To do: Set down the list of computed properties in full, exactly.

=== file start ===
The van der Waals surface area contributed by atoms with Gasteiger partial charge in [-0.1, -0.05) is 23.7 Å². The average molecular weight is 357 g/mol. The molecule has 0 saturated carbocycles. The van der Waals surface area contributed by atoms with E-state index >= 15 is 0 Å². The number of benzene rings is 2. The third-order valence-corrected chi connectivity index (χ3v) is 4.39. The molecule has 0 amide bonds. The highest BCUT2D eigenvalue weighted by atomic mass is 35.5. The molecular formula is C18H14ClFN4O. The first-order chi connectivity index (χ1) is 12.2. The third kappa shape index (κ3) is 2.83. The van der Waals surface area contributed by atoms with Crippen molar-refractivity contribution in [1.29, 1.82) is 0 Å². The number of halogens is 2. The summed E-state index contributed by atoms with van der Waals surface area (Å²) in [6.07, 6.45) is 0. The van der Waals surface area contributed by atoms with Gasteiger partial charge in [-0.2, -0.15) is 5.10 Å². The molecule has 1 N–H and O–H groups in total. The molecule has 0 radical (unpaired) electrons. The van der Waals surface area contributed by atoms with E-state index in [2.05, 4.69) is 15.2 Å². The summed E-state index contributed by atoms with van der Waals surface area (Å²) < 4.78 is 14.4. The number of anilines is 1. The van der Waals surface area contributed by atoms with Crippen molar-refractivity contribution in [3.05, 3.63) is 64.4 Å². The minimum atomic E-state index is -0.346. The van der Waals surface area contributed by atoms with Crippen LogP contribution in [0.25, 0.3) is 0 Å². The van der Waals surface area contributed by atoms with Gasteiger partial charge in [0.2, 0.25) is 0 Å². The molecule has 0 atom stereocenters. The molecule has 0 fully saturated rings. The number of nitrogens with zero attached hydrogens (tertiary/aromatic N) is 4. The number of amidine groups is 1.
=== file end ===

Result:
The van der Waals surface area contributed by atoms with Gasteiger partial charge in [-0.1, -0.05) is 23.7 Å². The average molecular weight is 357 g/mol. The molecule has 0 saturated carbocycles. The van der Waals surface area contributed by atoms with E-state index >= 15 is 0 Å². The number of benzene rings is 2. The third-order valence-corrected chi connectivity index (χ3v) is 4.39. The molecule has 0 amide bonds. The highest BCUT2D eigenvalue weighted by atomic mass is 35.5. The molecular formula is C18H14ClFN4O. The first-order chi connectivity index (χ1) is 12.2. The third kappa shape index (κ3) is 2.83. The van der Waals surface area contributed by atoms with Crippen molar-refractivity contribution in [1.29, 1.82) is 0 Å². The number of halogens is 2. The summed E-state index contributed by atoms with van der Waals surface area (Å²) in [6.07, 6.45) is 0. The van der Waals surface area contributed by atoms with Gasteiger partial charge in [-0.2, -0.15) is 5.10 Å². The molecule has 1 N–H and O–H groups in total. The molecule has 0 radical (unpaired) electrons. The van der Waals surface area contributed by atoms with E-state index in [2.05, 4.69) is 15.2 Å². The summed E-state index contributed by atoms with van der Waals surface area (Å²) < 4.78 is 14.4. The number of anilines is 1. The van der Waals surface area contributed by atoms with Crippen molar-refractivity contribution in [3.05, 3.63) is 64.4 Å². The minimum atomic E-state index is -0.346. The van der Waals surface area contributed by atoms with Crippen LogP contribution in [0.25, 0.3) is 0 Å². The van der Waals surface area contributed by atoms with Gasteiger partial charge in [0.2, 0.25) is 0 Å². The molecule has 0 atom stereocenters. The molecule has 0 fully saturated rings. The number of nitrogens with zero attached hydrogens (tertiary/aromatic N) is 4. The number of amidine groups is 1.